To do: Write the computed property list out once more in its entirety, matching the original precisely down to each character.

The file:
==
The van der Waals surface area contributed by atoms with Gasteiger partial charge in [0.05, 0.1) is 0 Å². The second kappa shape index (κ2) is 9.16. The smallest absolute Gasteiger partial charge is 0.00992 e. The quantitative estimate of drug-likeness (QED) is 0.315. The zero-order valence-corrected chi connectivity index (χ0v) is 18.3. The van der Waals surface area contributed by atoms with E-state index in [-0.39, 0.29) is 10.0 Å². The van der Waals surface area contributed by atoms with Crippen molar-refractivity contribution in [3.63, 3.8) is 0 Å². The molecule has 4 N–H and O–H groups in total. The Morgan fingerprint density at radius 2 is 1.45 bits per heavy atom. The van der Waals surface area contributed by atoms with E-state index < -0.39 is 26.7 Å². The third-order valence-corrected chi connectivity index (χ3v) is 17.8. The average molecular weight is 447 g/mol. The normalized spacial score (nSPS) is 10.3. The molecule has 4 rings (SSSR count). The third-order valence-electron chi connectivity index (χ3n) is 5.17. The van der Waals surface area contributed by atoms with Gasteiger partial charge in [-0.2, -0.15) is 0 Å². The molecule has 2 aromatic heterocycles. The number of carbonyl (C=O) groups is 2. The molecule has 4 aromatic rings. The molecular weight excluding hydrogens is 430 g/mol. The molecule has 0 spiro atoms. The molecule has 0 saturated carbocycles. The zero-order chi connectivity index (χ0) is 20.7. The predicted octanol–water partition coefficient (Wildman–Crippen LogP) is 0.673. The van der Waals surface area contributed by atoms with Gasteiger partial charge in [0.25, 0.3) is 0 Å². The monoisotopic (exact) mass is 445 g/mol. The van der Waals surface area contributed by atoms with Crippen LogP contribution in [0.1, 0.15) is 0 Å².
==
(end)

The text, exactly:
The van der Waals surface area contributed by atoms with Gasteiger partial charge in [0.05, 0.1) is 0 Å². The second kappa shape index (κ2) is 9.16. The smallest absolute Gasteiger partial charge is 0.00992 e. The quantitative estimate of drug-likeness (QED) is 0.315. The zero-order valence-corrected chi connectivity index (χ0v) is 18.3. The van der Waals surface area contributed by atoms with E-state index in [-0.39, 0.29) is 10.0 Å². The van der Waals surface area contributed by atoms with Crippen molar-refractivity contribution in [3.63, 3.8) is 0 Å². The molecule has 4 N–H and O–H groups in total. The Morgan fingerprint density at radius 2 is 1.45 bits per heavy atom. The van der Waals surface area contributed by atoms with E-state index < -0.39 is 26.7 Å². The third-order valence-corrected chi connectivity index (χ3v) is 17.8. The average molecular weight is 447 g/mol. The normalized spacial score (nSPS) is 10.3. The molecule has 4 rings (SSSR count). The third-order valence-electron chi connectivity index (χ3n) is 5.17. The van der Waals surface area contributed by atoms with Gasteiger partial charge in [-0.2, -0.15) is 0 Å². The molecule has 2 aromatic heterocycles. The number of carbonyl (C=O) groups is 2. The molecule has 4 aromatic rings. The molecular weight excluding hydrogens is 430 g/mol. The molecule has 0 spiro atoms. The molecule has 0 saturated carbocycles. The zero-order chi connectivity index (χ0) is 20.7. The predicted octanol–water partition coefficient (Wildman–Crippen LogP) is 0.673. The van der Waals surface area contributed by atoms with Gasteiger partial charge in [0.25, 0.3) is 0 Å². The monoisotopic (exact) mass is 445 g/mol. The van der Waals surface area contributed by atoms with Crippen LogP contribution in [0.1, 0.15) is 0 Å².